Barriers to Accurate Assessment
Differences in content recognition, strategic expression, and student level of engagement are all barriers to accurate assessment. “To be truly useful, assessments must evaluate the knowledge and skills relevant to students' goals and they must do so accurately”(Rose & Meyer, 2002).Universal Design for Learning Curriculum Self-Check is a tool that can be used to pin-point and remove barriers to accurate assessment from your curriculum.
How to increase assessment accuracy
Rose and Meyers use their knowledge of the three brain networks to explain how UDL can provide the flexibility necessary to improve the accuracy of assessments. The first way to improve assessment accuracy addresses the recognition network—the “what” of learning. Teachers should present consent using a variety of media. “Offering multiple representations enables teachers to disaggregate specific problems linked to students’ recognition networks from the learning and achievement factors under evaluation”(Rose & Meyer, 2002). Technologies such as text-to-speech and multimedia can be used to provide varied assessment content.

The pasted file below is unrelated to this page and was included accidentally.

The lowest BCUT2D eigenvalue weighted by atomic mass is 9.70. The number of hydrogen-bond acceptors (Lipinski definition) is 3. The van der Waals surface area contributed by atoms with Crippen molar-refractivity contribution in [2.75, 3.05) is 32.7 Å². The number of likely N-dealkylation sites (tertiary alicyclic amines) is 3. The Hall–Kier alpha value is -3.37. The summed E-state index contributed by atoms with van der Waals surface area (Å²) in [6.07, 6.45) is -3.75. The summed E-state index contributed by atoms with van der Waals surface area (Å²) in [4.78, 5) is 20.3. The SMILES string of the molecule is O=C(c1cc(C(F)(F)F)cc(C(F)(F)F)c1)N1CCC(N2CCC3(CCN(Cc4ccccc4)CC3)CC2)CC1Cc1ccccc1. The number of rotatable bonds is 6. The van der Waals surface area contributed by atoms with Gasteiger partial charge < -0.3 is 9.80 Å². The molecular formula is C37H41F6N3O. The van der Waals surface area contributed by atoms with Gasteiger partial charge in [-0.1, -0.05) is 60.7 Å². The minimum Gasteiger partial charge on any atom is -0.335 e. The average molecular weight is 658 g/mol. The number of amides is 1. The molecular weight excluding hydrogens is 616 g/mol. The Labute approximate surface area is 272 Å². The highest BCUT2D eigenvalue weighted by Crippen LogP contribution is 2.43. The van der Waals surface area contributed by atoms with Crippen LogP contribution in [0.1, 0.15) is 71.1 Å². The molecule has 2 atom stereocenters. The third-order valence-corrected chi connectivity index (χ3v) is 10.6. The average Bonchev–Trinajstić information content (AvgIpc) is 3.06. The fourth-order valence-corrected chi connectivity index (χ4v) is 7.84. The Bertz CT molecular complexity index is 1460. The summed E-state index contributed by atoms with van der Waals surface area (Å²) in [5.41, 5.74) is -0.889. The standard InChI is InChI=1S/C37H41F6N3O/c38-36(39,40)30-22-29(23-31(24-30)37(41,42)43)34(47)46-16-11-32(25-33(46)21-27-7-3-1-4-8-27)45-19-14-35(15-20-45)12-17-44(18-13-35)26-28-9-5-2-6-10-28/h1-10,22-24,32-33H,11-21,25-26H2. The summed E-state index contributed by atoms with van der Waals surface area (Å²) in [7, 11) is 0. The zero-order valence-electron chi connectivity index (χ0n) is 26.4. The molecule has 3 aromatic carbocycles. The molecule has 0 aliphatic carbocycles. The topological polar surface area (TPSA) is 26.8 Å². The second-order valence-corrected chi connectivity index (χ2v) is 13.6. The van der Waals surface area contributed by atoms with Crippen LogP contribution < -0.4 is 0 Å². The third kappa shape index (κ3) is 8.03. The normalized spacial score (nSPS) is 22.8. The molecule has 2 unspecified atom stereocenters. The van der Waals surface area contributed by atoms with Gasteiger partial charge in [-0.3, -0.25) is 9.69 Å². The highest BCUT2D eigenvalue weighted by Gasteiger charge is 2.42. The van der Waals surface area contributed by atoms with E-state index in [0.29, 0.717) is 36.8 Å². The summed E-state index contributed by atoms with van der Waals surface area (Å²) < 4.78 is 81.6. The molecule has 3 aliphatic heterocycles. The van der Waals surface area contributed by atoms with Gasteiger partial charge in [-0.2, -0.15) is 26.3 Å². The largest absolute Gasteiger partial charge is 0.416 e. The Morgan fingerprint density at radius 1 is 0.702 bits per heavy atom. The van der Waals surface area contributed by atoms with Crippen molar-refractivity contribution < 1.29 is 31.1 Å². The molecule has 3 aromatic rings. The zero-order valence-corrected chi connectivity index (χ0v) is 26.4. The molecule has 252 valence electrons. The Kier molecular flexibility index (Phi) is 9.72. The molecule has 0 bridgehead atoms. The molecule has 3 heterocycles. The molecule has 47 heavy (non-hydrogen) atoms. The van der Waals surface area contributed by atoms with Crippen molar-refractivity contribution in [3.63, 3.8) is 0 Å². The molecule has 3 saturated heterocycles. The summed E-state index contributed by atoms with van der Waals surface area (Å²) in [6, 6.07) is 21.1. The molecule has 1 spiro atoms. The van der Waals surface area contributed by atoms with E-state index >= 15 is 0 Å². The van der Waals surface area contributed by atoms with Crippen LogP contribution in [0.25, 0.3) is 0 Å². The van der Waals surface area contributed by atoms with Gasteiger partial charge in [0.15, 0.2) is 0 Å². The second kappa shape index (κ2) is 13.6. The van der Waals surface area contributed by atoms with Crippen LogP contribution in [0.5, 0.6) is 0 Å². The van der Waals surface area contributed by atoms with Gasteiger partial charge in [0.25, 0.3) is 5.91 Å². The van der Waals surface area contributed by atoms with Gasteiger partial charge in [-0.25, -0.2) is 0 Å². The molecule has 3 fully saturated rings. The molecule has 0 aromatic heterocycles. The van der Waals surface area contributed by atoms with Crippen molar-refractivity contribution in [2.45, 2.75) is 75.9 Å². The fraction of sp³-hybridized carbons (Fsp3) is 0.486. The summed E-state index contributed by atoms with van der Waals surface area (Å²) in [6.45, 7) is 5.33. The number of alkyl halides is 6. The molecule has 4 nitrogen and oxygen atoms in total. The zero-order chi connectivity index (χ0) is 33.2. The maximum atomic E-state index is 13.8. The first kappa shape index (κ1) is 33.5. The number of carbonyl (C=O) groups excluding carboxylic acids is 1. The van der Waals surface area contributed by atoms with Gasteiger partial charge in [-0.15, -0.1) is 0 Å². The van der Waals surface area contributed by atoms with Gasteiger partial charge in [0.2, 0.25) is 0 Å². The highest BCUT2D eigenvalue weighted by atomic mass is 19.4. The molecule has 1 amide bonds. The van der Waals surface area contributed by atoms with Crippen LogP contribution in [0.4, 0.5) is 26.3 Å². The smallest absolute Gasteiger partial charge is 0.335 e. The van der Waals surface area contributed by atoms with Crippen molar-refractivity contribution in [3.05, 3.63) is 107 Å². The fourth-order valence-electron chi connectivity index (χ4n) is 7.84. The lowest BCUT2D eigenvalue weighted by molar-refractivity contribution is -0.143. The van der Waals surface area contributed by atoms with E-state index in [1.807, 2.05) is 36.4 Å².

The second method to improve assessment address the strategic network—the “how” of learning. Teachers should offer students different methods or pathways to demonstrate understanding. “Assessments featuring multiple, varied strategic pathways result in far more accurate and insightful evaluation” (Rose & Meyer, 2002).
The third method to improving assessment is very important when teaching digital natives. Students put forth less effort when the content is less appealing to their affective networks. The affective networks of the brain deal with the “why factor”. The teacher has to vary the content within a particular assessment tool and make the content relevant. Using web 2.0 tools for ongoing assessment is a great way to motivate students and accommodate students’ affect.
Rose, D., & Meyer, A. (2002). Teaching every student in the digital age: Universal design for learning. Alexandria, VA: Association for Supervision and Curriculum Development. Chapter 7. Available online at the Center for Applied Special Technology Web site. Retrieved December 7, 2009, from http://www.cast.org/teachingeverystudent/ideas/tes/